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Energy Seminar: Rob Jackson, The Environmental Footprint of Unconventional Natural Gas and Hydraulic Fracturing

Unconventional oil and natural gas extraction fueled by horizontal drilling and hydraulic fracturing (fracking) is driving an economic boom, with consequences described as “revolutionary” to “disastrous”.  Reality lies somewhere in between. Unconventional energy generates income and, done well, can reduce air pollution compared to other fossil fuels and even water use compared to fossil fuels and nuclear energy. Alternatively, it could  release toxic chemicals into water and air and slow the adoption of renewables. Based on research to date, some primary threats to water resources come from surface spills, wastewater disposal, and drinking-water contamination through poor well integrity.  For air resources, an increase in volatile organic compounds and air toxics locally is a potential health threat, but the switch from coal to natural gas for electricity generation will reduce sulfur, nitrogen, mercury, and particulate pollution regionally.  Data gaps are particularly evident for human health studies, the extent to which natural gas will displace coal compared with renewables, and the decadal-scale legacy issues of well integrity, leakage, and plugging and abandonment practices.  Critical needs for future research include data for 1) estimated ultimate recovery (EUR) of unconventional hydrocarbons; 2) the potential for further reductions of water requirements and chemical toxicity; 3) whether unconventional resource development alters the frequency of well-integrity failures; 4) potential contamination of surface and ground waters from drilling and spills; 5) factors that could cause wastewater injection to generate large earthquakes; and 6) the consequences of greenhouse gases and air pollution on ecosystems and human health.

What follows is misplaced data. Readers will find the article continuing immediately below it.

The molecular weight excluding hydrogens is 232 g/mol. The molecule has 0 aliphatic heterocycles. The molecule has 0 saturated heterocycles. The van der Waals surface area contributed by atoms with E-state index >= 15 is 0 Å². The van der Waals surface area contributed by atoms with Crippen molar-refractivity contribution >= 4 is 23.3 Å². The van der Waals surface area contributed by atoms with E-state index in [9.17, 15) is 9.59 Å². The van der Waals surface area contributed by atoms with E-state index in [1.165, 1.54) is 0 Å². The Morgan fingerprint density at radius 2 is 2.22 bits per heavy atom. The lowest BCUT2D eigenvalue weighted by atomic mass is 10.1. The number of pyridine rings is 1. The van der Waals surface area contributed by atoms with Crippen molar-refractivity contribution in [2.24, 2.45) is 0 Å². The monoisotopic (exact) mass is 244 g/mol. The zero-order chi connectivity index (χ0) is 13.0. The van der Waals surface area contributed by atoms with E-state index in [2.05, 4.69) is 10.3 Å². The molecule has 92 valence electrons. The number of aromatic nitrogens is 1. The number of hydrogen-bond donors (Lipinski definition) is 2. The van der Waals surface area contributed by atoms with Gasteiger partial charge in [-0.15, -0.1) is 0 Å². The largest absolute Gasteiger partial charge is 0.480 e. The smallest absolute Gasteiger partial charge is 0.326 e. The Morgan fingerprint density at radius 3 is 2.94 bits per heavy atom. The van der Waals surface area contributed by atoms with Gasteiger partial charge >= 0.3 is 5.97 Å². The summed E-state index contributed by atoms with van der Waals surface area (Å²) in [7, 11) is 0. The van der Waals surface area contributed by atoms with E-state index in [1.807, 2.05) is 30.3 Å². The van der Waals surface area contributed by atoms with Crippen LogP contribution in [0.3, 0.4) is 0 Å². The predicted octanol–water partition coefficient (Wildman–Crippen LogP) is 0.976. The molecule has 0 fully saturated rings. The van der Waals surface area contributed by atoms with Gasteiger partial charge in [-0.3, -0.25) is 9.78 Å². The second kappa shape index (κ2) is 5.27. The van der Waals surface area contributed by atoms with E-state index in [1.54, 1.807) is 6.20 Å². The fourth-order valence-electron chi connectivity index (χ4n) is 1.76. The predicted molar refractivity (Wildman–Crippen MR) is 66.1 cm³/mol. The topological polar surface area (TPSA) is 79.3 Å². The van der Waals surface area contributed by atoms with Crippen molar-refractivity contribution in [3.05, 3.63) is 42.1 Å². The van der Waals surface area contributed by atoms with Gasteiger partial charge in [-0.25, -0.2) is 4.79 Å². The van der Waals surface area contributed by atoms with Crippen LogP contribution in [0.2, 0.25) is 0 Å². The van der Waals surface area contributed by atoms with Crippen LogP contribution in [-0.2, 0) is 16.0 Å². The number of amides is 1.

Brief Bio:
Rob Jackson is the Douglas Provostial Professor in Stanford’s School of Earth Sciences, Precourt Institute for Energy, and Woods Institute for the Environment. His lab examines how people affect the earth, including studies of the global carbon and water cycles, biosphere/atmosphere interactions, energy use, and global change. While at Duke University, he and his colleagues published the first studies examining drinking water quality and shale gas extraction, as well as several studies on wastewater disposal and naturally occurring radioactive materials (NORMS).  He also examines hydrocarbon emissions upstream from wellpads and downstream in cities, including the first maps of natural gas leaks across urban pipelines in Boston and Washington, D.C.  In recent years Jackson directed the DOE National Institute for Climate Change Research for the southeastern U.S., co-chaired the recent U.S. Carbon Cycle Science Plan, and is now co-chair of the Global Carbon Project (



Monday, September 29, 2014. 04:15PM


NVIDIA auditorium, Huang Engineering


Precourt Institute for Energy




Free and open to all